I will not be running for my fraternity’s governing board in 2019 as I had done in 2017 (read more here).
It was fun, but the fun part was more or less trying to introduce some sense of campaigning into my fraternity’s process, compared to the current situation of most members having little more than a written statement and the decision of a slating committee to guide their vote.
There will be no Nik4GC 2019 website with a full platform as there was two years ago, but here are some things I would like to see happen within the governing organization of Delta Sigma Phi – things which I hope other existing/potential candidates will adopt.
If you have similar thoughts specific to your fraternity or sorority – something focused on greater self-government, member empowerment, and/or greater transparency – then feel free to shoot me an email or comment below.
If you are a Delta Sig, then please shoot me an email for a PDF version of these proposals along with some additional details to share with officers, advisers, or your voting delegates.
Address The Age Requirement Injustice
Any undergraduate student of Delta Sig, no matter their age, may be elected to our governing board, but the case is trickier for alumni members.
It does not matter if you turn 30 the day before a Convention, or if you, as a 30+ year old man, were initiated moments before submitting your application and position statement to serve on the Grand Council, any alumnus above the age of 30 – no ceiling, by the way – will be considered eligible.
This does not make sense for a number of reasons:
- There are 2 undergraduate positions with full rights/responsibilities on the governing board (typically 19-22 year old students)
- A slating committee vets and recommends a board to be voted on by the Convention, and challenges typically come from those who have campaigned well enough to win
I was not ready to serve on the board in 2017, but I do not believe that a magical moment of clarity grants worldly wisdom to all at the stroke of midnight on their 30th birthday.
Cut off Vision 2025 at 2020 and launch a new 3-5 year plan.
Since our Fraternity embarked on a ridiculous 20-year strategic plan in 2005 the country has entered a recession, iPhones were invented, smartwatches were invented, and we have fallen behind on every statistic we cannot fluff.
It is time to recognize the changes to our environment – recognizing, for example, that we will never be the largest contributor of Blood, Sweat & Cash to the American Red Cross – a multi-billion dollar charity.
Cut Vision 2025 off at 2020, and spend the next year developing a new strategic plan with a realistic timeline. Three to five years is the sweet spot for planning, and its focus should be limited to 3-5 initiatives. Vision 2025 is too dated, too bloated, and too irrelevant.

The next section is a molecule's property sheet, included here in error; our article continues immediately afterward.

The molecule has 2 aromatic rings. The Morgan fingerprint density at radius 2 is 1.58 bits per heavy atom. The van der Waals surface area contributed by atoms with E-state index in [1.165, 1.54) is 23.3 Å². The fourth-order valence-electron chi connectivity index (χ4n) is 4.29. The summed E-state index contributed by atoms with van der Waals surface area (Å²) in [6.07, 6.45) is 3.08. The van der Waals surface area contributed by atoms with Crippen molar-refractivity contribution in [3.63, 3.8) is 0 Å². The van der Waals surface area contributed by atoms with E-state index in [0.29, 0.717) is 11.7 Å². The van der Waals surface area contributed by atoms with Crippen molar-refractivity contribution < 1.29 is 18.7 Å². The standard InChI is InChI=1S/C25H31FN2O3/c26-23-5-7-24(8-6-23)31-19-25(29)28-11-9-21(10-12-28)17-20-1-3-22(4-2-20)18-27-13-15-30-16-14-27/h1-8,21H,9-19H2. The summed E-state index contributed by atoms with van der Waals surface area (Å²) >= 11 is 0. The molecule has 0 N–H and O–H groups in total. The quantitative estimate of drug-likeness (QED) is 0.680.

Give up on campus recognition
We should never again close a high-performing chapter because a university’s combative, uncooperative staffers or administrators will not allow it to rent rooms on campus.
RIP Delta Sigma Phi San Luis Obispo Chapter.
Reform program & convention fees
Our organization wants online education to be a central element of its future training initiatives. We have sunk six figure sums into The LAMP (Delta Sig’s online learning platform), and that’s fine – if it works – and so we should address that our education is now per member and that our Program fee should be the same.
Small chapters, those which close due to debt, are overwhelmed by the Program Fee, and when combined with the Convention Fee they amount to nearly $2,000 in charges per year.
A group of 10 men have more important things to focus on then sending 4 members to Convention – it is why we retooled our accreditation process in 2015 to a hierarchy of needs model – and so we should not only rethink the need for a Program Fee, but also make changes to our Convention Fee. (Details in the aforementioned PDF).
Just as citizens expect a level of transparency with their elected government representatives (and their respective bureaucratic institutions) so too should fraternity members expect an equal or greater level of transparency from their elected representation.
Dues-paying members and/or Fraternity officers should expect annual insight’s into the fraternity’s income and revenue as well as meeting minutes or detailed summaries of Grand Council meetings.
Additionally, whereas student dues ultimately fund the North American Inter-Fraternity Council, Delta Sig should model the way and grant members insight into how much the Fraternity pays in dues to the NIC, into upcoming proposals being voted upon at NIC member meetings, and into the Fraternity’s delegates’ intended votes on any given proposal.